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This attack reached a second milestone on 1 September 2018, when former President Luiz Inácio Lula Da Silva, a favourite in Brazilian presidential election polling for the elections on 7 and 28 October, was disqualified from running for office. (Photo by Victor Moriyama/Getty Images)

This attack reached a second milestone on 1 September 2018, when former President Luiz Inácio Lula Da Silva (pictured above), a favourite in Brazilian presidential election polling for the elections on 7 and 28 October, was disqualified from running for office. (Photo by Victor Moriyama/Getty Images)

A Warning Regarding the Blow to Brazilian Democracy and Its Global Consequences

We are profoundly concerned about the consequences of illegitimately facilitating the Brazilian presidential victory of a fascist candidate

Noam ChomskyCelso Amorim

The following is an open statement warning against the possible election in Brazil of "a fascist, racist, chauvinist and homophobic candidate, one who calls for violence and armed repression." The statement was first published Spanish in El Diario and in English at Open Democracy.

President Dilma Rousseff’s removal on 31 August 2016 initiated an attack on Brazilian democracy. This attack reached a second milestone on 1 September 2018, when former President Luiz Inácio Lula Da Silva, a favourite in Brazilian presidential election polling for the elections on 7 and 28 October, was disqualified from running for office. As a result of both actions, Brazilian citizens face the dangerous prospect of a possible victory by a fascist, racist, chauvinist and homophobic candidate, one who calls for violence and armed repression. 

We are drawing attention to these two illegitimate attacks. Firstly, a parliamentary attack against President Rousseff. And secondly, Lula’s sentencing without proof to 12 years in prison, as well as his disqualification from running for electoral office. These are steps to prevent the Brazilian Worker’s Party (PT), to which both Rousseff and Lula belong, from implementing a plan for the redistribution of wealth and the reduction of social, racial and gender inequality. For the past 16 years, this plan has served as a successful example of an alternative to neoliberalism responsible for the global crisis. 

"We are warning that the instrumentalization of judicial power, in Brazil and other developing countries, is central to a strategy led by international financial capital and some media companies falling short of their obligation to report the truth."

We are warning that the instrumentalization of judicial power, in Brazil and other developing countries, is central to a strategy led by international financial capital and some media companies falling short of their obligation to report the truth. The strategy operates via allegedly fighting corruption, but is in reality fostering it. It prevents the electoral candidacy, via unjust sentencing, of those who are viewed as a check on the agenda of ‘markets.’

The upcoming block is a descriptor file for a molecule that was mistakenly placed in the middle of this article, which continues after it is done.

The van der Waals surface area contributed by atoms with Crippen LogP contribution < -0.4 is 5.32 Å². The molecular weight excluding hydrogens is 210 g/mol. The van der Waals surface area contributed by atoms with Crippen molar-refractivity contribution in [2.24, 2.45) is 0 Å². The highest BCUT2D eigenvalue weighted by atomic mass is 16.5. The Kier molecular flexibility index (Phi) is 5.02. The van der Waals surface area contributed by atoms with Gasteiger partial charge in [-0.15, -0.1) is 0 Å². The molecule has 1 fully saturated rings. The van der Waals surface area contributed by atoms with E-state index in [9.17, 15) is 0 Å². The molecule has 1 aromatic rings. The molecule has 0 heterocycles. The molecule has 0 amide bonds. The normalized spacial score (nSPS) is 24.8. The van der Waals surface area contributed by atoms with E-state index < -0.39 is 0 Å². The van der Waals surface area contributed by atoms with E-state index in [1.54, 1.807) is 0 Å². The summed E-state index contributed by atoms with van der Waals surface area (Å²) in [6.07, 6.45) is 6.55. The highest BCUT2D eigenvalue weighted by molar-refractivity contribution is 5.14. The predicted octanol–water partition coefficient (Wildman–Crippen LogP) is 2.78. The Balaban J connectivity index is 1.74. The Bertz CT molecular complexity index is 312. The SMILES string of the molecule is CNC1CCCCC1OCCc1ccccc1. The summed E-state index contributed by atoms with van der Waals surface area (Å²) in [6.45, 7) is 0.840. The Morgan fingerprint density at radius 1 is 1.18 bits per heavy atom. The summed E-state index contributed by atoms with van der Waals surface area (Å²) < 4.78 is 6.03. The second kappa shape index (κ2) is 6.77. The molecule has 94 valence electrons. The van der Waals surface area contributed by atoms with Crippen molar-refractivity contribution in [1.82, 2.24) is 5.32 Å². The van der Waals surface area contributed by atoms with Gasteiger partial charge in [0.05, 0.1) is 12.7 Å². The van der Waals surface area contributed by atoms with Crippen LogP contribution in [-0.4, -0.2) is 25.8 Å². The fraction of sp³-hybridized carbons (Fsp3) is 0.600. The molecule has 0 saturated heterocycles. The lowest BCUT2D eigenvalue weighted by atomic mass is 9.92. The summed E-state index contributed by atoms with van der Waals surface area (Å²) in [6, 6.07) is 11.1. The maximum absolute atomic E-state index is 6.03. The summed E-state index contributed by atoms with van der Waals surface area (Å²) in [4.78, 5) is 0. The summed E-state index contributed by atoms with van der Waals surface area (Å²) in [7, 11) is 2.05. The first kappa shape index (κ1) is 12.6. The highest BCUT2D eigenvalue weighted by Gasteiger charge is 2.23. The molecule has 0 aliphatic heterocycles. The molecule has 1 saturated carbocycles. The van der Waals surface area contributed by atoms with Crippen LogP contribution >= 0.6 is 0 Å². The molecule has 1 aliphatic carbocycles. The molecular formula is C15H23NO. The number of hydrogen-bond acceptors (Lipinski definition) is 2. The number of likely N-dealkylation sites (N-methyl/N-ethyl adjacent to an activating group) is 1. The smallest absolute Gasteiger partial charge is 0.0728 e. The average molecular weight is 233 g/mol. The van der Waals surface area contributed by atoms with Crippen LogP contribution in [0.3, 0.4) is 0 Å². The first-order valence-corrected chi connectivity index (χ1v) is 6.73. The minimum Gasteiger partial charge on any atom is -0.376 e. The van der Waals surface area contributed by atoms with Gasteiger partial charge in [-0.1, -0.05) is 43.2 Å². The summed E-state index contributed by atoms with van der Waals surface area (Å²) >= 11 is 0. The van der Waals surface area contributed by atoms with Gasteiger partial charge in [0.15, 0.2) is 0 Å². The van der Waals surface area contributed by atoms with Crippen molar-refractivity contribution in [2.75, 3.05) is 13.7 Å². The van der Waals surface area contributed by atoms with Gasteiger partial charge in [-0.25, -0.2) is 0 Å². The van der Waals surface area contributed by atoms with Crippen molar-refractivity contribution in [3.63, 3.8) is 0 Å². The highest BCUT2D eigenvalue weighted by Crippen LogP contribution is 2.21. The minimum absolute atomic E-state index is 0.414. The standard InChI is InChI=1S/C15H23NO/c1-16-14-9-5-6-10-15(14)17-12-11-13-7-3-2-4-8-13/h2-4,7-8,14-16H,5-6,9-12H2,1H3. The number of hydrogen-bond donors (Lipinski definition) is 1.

This is particularly serious in the case of Brazil, which during the Lula government was a reference point for multilateralism and encouraged significant initiatives like the BRICS. Yet now, Brazil has decided to ignore the United Nations Human Rights Committee’s request, “to take all necessary measures to ensure that Lula can enjoy and exercise his political rights while in prison, as a candidate in the 2018 presidential elections.” 

We are profoundly concerned about the consequences of illegitimately facilitating the Brazilian presidential victory of a fascist candidate. They would reverberate both within the country and across the international stage, where extreme right-wing leaders are on the rise and even govern, via voting marked by frustration with the 2008 crisis and neoliberal austerity. 

So that society can peacefully accept the results of the elections on 7 and 28, there should be a guarantee of just competition among all parties, including the PT."

Madrid, September 2018

Signed:

Celso Amorim, former Brazilian Minister of Defense and Foreign Affairs.

Renata Avila, Director of Ciudadanía Inteligente Foundation.

William Bourdon, Human rights lawyer and Founding partner of Bourdon & Associés.

Pedro Brieger, Director of NODAL.

Noam Chomsky, Professor Emeritus at the Massachusetts Institute of Technology (MIT).

Gaspard Estrada, Executive Director of OPALC, Sciences Po.

Baltasar Garzón, Jurist and President of FIBGAR.

Rafael Heiber, Executive Director and Co/founder Common Action Forum.

Alexander Main, Director of International Policy, CEPR, Washington, DC.

Pierre Sané, former Secretary General of Amnesty International and President of Imagine Africa Institute.


Our work is licensed under Creative Commons (CC BY-NC-ND 3.0). Feel free to republish and share widely.
Noam Chomsky

Noam Chomsky

Noam Chomsky is Institute Professor (retired) at MIT. He is the author of many books and articles on international affairs and social-political issues, and a long-time participant in activist movements. His most recent books include:  "Who Rules the World?" (2017); "Power Systems: Conversations on Global Democratic Uprisings and the New Challenges to U.S. Empire" (2013 with interviewer David Barsamian); "Making the Future: Occupations, Interventions, Empire and Resistance" (2012); "Hopes and Prospects" (2012); and "Profit Over People: Neoliberalism & Global Order" (1998). Previous books include:  "Failed States" (2007), "What We Say Goes" (2007 with David Barsamian), "Hegemony or Survival" (2004), and the "Essential Chomsky" (2008).

Celso Amorim

Celso Amorim

Celso Amorim served as Brazil's Minister of Foreign Affairs (2003-2010, Lula da Silva's government) and Minister of Defense (2011-2015, Dilma Rousseff's government).

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